Testament of Youth - the recently-released 129-minute cinematic adaptation of Vera Brittain's memoir (of the same title) -- manages to faithfully compress the 660-page (small print) Penguin Classic. VB's intellectual lusts, incipient (instinctive) feminism, and maturing pacifism are sounded amid the telling recreations of World War I Britain and France.
The film may well garner Oscar nominations for Best Costume Design and Best Production Design; maybe Best Actress in a Leading Role; and, quite likely, Best Adapted Screenplay.
Prepping for a literary life Young Vera is strong-headed and intent on grooming herself (without a groom) for the life of the mind and the pen, at Oxford University. She admits to being "caught up" in herself. Her intense tutor-less preparations for the Oxford entrance exam (which required an essay to be written in Latin) might not be wholly relatable to the generation that has been prepping for SAT and ACT exams with manuals and CDs that provide informed test-taking strategies and sample exams. Still, her fierce resolve may resonate with some high-performers.
And yet I wonder, even if the film gets wide distribution, whether the memoir (subtitled An Autobiographical Study of the Years 1900 to 1925) will be added to the curriculum of many schools -- outside Oxford and some feeder institutions. I wonder if the memoir's grandiose literary references are widely relatable.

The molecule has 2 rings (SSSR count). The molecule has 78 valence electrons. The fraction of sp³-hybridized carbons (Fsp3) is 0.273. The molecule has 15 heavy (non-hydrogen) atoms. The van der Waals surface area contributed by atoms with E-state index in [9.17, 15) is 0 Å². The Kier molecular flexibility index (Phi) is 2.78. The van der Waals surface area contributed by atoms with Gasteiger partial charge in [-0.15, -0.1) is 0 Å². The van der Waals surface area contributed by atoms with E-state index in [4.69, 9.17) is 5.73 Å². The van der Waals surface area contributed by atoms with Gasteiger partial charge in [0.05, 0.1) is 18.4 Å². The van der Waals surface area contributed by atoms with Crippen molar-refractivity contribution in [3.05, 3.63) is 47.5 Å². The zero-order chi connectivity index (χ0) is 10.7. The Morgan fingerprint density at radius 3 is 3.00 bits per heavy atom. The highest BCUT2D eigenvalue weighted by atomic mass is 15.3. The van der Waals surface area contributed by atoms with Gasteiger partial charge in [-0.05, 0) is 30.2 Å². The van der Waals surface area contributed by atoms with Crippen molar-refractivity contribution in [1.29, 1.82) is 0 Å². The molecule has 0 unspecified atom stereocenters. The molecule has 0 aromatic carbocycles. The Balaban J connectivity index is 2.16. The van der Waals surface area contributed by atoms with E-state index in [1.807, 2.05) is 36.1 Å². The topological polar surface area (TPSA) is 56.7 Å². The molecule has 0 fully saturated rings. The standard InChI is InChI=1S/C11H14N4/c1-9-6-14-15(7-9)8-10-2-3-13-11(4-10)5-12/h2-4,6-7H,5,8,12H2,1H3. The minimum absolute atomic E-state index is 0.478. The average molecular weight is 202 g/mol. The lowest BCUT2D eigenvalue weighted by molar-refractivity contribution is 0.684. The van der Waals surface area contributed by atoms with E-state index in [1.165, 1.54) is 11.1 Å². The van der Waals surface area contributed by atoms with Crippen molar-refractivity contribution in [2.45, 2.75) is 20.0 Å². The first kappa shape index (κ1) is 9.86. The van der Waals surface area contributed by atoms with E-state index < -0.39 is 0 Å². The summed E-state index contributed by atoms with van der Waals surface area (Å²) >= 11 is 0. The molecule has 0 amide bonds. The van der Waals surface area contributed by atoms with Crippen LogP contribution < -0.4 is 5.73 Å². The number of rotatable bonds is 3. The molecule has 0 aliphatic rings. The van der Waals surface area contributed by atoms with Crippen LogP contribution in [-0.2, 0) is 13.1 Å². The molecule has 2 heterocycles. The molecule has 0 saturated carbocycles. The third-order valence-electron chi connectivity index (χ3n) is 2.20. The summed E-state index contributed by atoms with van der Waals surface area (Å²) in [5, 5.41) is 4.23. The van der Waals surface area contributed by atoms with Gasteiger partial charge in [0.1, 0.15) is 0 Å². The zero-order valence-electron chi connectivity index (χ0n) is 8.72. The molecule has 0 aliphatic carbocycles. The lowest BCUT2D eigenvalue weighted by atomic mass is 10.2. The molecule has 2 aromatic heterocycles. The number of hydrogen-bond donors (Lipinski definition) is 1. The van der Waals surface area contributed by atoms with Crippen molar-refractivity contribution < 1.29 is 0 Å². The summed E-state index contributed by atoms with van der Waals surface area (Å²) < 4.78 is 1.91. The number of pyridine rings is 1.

The memoir's many -- many! -- references to, and quotations from, philosophers and poets can be off-putting.
However, a keen sense of the growing disillusionment with how "the war to end all war" was being waged is brought home by leaping past the pretentious invocations and by scanning to the war-time letters from Vera Brittain's suitor, Roland Leighton.
In 1914, Leighton gave up his place at Oxford so as not to miss his generation's opportunity for glory and honor. Glory, he soon discovered, was quite illusory. Instead, there were so many pointless sacrifices by the unprepared who were fodder to ill-conceived and misdirected engagements.
Courtship by penmanship and chaperone
Vera and Roland's courtship seems to have been largely epistolary. A number of the fountain-pen-on-parchment exchanges include their own ink-well-dipped poems.
If I'm not mistaken, Leighton's quite moving poem "Villanelle" ("Violets from Plug Street Wood..." - written as he surveyed a World War I battlefield) is recited in full in the film.
The poem opens a chapter in the memoir, and its recitation is an affecting moment in the film whose seriousness of purpose is relieved, briefly, in scenes involving a chaperone, who takes her sentry duty quite seriously. Vera's one-to-one meetings with Leighton are scrupulously monitored. The couple's G-rated attempts at evasion are somewhat amusing, as are the chaperone's chases and chastisements. But the chaperone has a heart. The perils to be encountered at the front become more and more apparent. Newspaper columns list the already fallen -- there are pages, and pages.